Our generation taking a stand against modern-day slavery.
Domestic Minor Sex Trafficking is the recruitment, harboring, transportation, provision, or obtaining of a person for the purpose of a commercial sex act where the person is under the age of 18. DMST is the commercial sexual abuse of children by selling, buying, or trading their sexual service.
ALL TEENS ARE AT RISK TO BE VICTIMS OF DMST
All teens are at risk to be victims of DMST, but these factors increase vulnerability: homelessness, drug/alcohol abuse, parental mental illness, societal isolation, violence, depression, runaways, and youth living in out-of-home placements such as foster care, group homes, or youth shelters.
Minors involved in DMST can engage in prostitution, pornography, stripping, escort services, or other sexual services. Most think that human trafficking is only a major international problem, it is not. It is a large problem in the U.S., in fact, there are more citizens who are victims of sex trafficking within U.S. borders than are foreign nationals. (Hughes, Enslaved in the USA)
CHILDREN ARE MORE VULNERABLE TO TRAFFICKING THAN ADULTS.
They’re easier to control, cheaper, and less likely to demand working conditions, researchers explain. Between 244,00 to 325,000 young people in the US are considered “at-risk” of sexual exploitation, and an estimated 199,000 incidents of sexual exploitation of minors occur each year in the United States.
Globally, an estimated 71% of enslaved people are women and girls , while men and boys account for 29%.*
The US, along with Mexico and the Philippines, was ranked as one of the world's worst places for human trafficking in 2018. In the US there is no official number of human trafficking victims, but estimates place it in hundreds of thousands.*
Social Trafficking is the utilization of social media platforms to seek out victims, recruiters and buyers to participate involuntary or voluntary in human trafficking. Social trafficking also encompasses the physical meetings between recruiters, buyers and victims.
SOCIAL MEDIA & HUMAN TRAFFICKING
We know that 40% of human trafficking victims are acquired through a recruiting process. This process can occur online or IRL (in real life). In a recent study, by the University of Toledo, it was found that social media is increasingly being exploited to contact, recruit and sell children for sex. Fewer victims are kidnapped as social media and technology have opened an endless source of prospects. Recruiters and pimps utilize various social media platforms to both identify and secure victims.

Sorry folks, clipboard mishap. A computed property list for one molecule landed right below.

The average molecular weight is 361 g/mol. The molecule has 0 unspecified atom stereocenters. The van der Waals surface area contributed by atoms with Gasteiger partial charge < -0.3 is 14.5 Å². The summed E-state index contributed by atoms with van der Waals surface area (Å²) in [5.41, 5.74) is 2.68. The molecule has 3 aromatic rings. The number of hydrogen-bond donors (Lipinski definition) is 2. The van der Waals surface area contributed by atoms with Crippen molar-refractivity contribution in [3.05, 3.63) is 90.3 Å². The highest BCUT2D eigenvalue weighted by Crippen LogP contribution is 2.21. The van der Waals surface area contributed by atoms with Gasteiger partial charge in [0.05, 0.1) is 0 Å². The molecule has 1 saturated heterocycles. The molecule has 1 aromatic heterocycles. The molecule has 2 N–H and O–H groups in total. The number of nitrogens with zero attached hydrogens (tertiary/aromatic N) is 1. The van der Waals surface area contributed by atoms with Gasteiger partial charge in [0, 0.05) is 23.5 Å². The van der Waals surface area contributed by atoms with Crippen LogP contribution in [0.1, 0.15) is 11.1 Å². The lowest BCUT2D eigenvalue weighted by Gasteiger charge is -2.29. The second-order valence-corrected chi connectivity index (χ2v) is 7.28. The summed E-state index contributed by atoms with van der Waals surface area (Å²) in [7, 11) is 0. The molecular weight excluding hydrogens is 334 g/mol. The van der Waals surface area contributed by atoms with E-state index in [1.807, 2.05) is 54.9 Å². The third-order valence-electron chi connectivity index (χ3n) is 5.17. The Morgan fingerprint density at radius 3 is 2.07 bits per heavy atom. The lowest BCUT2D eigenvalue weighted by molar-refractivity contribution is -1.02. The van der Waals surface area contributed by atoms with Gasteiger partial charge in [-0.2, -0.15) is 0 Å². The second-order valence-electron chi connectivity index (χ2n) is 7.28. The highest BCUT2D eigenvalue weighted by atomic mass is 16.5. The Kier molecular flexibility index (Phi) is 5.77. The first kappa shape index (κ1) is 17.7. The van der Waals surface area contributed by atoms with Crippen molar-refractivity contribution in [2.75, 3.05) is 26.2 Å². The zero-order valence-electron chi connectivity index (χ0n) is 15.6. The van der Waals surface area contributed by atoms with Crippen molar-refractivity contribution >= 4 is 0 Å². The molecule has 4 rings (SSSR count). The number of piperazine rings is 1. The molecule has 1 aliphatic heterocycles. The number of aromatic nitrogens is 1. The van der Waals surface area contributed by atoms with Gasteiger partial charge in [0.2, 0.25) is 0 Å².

Grooming and sextortion are two ways that traffickers convert the virtual relationships to physical ones. Grooming is actions deliberately undertaken with the aim of befriending and establishing an emotional connection with a person, in order to lower the person’s inhibitions. It is only a matter of time after victims are groomed that they experience sextortion. Sextortion is the practice of extorting money or sexual favors from someone by threatening to reveal evidence of their sexual activity or posts.
Click here to view other human trafficking definitions.
KNOW THE SIGNS
WHEN SOMEONE IS POTENTIALLY BEING TRAFFICKED
Recognizing potential red flags and knowing the indicators of human trafficking is a key step in identifying more victims and helping them find the assistance they need. Bear in mind that not all indicators will be present in all situations. Things like the type of trafficking, the content and/or environment are all important to consider. Below is a comprehensive list of potential signs of a trafficker provided by Polaris Project. Polaris is a leader in the global fight to eradicate modern day slavery.
Is under 18 years of age and being forced or coerced to provide sex for food, shelter, money or security.
Is in the commercial sex industry and has a pimp/manager.
Is unpaid, paid very little, or paid only through tips.
Works excessively long and/or unusual hours.
Is not allowed breaks or suffers under unusual restrictions at work.
Was recruited through false promises concerning the nature and conditions of his/her work.
Is living or working in a location with high-security measures (e.g. opaque or boarded-up windows, bars on windows, barbed wire, security cameras, etc.).